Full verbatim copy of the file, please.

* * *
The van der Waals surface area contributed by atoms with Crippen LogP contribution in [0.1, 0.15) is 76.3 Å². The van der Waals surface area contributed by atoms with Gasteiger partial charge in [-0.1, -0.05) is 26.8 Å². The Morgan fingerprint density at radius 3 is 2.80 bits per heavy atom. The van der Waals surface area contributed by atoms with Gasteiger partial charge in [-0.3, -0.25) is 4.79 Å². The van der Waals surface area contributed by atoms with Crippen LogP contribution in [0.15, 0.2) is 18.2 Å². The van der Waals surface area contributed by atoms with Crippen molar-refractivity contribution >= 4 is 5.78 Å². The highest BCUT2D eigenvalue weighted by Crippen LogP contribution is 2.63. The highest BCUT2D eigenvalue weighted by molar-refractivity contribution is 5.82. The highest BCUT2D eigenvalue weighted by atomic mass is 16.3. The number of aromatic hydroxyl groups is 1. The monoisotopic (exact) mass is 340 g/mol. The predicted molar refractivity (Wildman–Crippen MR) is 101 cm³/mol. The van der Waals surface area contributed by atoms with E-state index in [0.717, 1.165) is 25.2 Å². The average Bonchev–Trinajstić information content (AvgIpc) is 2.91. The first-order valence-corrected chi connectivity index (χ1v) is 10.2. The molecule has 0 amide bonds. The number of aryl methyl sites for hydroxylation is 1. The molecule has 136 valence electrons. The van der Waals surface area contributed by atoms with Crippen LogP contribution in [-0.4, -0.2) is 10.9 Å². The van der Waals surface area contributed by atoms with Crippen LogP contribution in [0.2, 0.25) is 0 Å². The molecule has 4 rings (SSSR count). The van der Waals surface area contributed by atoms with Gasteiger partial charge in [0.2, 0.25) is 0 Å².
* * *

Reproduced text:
The van der Waals surface area contributed by atoms with Crippen LogP contribution in [0.1, 0.15) is 76.3 Å². The van der Waals surface area contributed by atoms with Gasteiger partial charge in [-0.1, -0.05) is 26.8 Å². The Morgan fingerprint density at radius 3 is 2.80 bits per heavy atom. The van der Waals surface area contributed by atoms with Gasteiger partial charge in [-0.3, -0.25) is 4.79 Å². The van der Waals surface area contributed by atoms with Crippen LogP contribution in [0.15, 0.2) is 18.2 Å². The van der Waals surface area contributed by atoms with Crippen molar-refractivity contribution >= 4 is 5.78 Å². The highest BCUT2D eigenvalue weighted by Crippen LogP contribution is 2.63. The highest BCUT2D eigenvalue weighted by molar-refractivity contribution is 5.82. The highest BCUT2D eigenvalue weighted by atomic mass is 16.3. The number of aromatic hydroxyl groups is 1. The monoisotopic (exact) mass is 340 g/mol. The predicted molar refractivity (Wildman–Crippen MR) is 101 cm³/mol. The van der Waals surface area contributed by atoms with E-state index in [0.717, 1.165) is 25.2 Å². The average Bonchev–Trinajstić information content (AvgIpc) is 2.91. The first-order valence-corrected chi connectivity index (χ1v) is 10.2. The molecule has 0 amide bonds. The number of aryl methyl sites for hydroxylation is 1. The molecule has 136 valence electrons. The van der Waals surface area contributed by atoms with Crippen LogP contribution in [-0.4, -0.2) is 10.9 Å². The van der Waals surface area contributed by atoms with Crippen LogP contribution in [0.2, 0.25) is 0 Å². The molecule has 4 rings (SSSR count). The van der Waals surface area contributed by atoms with Gasteiger partial charge in [0.2, 0.25) is 0 Å².